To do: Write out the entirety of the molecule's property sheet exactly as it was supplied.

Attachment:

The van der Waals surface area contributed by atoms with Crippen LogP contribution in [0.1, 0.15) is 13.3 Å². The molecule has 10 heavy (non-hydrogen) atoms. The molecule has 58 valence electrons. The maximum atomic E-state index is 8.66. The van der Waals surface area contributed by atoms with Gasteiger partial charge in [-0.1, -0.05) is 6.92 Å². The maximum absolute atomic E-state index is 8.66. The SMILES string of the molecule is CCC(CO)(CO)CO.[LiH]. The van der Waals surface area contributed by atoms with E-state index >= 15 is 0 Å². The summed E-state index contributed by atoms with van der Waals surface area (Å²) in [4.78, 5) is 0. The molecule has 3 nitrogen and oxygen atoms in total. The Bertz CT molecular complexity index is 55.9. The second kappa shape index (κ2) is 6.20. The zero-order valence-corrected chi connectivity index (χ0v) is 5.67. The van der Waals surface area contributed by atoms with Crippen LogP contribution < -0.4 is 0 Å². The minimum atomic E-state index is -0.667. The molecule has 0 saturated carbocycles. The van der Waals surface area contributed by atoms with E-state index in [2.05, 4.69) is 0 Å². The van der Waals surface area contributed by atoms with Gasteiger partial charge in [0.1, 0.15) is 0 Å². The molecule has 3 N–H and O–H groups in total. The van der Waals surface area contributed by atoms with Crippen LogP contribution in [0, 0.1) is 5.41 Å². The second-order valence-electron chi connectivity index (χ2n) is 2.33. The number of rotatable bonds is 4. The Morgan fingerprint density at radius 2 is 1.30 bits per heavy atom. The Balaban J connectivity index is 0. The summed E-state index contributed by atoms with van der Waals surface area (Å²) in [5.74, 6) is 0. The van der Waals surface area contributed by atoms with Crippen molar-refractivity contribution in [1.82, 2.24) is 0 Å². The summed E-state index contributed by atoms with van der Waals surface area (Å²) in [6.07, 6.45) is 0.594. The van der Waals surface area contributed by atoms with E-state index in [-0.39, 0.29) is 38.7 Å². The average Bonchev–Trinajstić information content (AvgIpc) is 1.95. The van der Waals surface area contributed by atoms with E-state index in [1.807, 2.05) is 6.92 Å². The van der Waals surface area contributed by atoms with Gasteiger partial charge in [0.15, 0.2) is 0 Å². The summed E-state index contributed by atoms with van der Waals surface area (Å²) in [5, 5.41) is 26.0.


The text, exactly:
The van der Waals surface area contributed by atoms with Crippen LogP contribution in [0.1, 0.15) is 13.3 Å². The molecule has 10 heavy (non-hydrogen) atoms. The molecule has 58 valence electrons. The maximum atomic E-state index is 8.66. The van der Waals surface area contributed by atoms with Gasteiger partial charge in [-0.1, -0.05) is 6.92 Å². The maximum absolute atomic E-state index is 8.66. The SMILES string of the molecule is CCC(CO)(CO)CO.[LiH]. The van der Waals surface area contributed by atoms with E-state index >= 15 is 0 Å². The summed E-state index contributed by atoms with van der Waals surface area (Å²) in [4.78, 5) is 0. The molecule has 3 nitrogen and oxygen atoms in total. The Bertz CT molecular complexity index is 55.9. The second kappa shape index (κ2) is 6.20. The zero-order valence-corrected chi connectivity index (χ0v) is 5.67. The van der Waals surface area contributed by atoms with Crippen LogP contribution < -0.4 is 0 Å². The minimum atomic E-state index is -0.667. The molecule has 0 saturated carbocycles. The van der Waals surface area contributed by atoms with E-state index in [2.05, 4.69) is 0 Å². The van der Waals surface area contributed by atoms with Gasteiger partial charge in [0.1, 0.15) is 0 Å². The molecule has 3 N–H and O–H groups in total. The van der Waals surface area contributed by atoms with Crippen LogP contribution in [0, 0.1) is 5.41 Å². The second-order valence-electron chi connectivity index (χ2n) is 2.33. The number of rotatable bonds is 4. The Morgan fingerprint density at radius 2 is 1.30 bits per heavy atom. The Balaban J connectivity index is 0. The summed E-state index contributed by atoms with van der Waals surface area (Å²) in [5.74, 6) is 0. The van der Waals surface area contributed by atoms with Crippen molar-refractivity contribution in [1.82, 2.24) is 0 Å². The summed E-state index contributed by atoms with van der Waals surface area (Å²) in [6.07, 6.45) is 0.594. The van der Waals surface area contributed by atoms with E-state index in [-0.39, 0.29) is 38.7 Å². The average Bonchev–Trinajstić information content (AvgIpc) is 1.95. The van der Waals surface area contributed by atoms with E-state index in [1.807, 2.05) is 6.92 Å². The van der Waals surface area contributed by atoms with Gasteiger partial charge in [0.15, 0.2) is 0 Å². The summed E-state index contributed by atoms with van der Waals surface area (Å²) in [5, 5.41) is 26.0.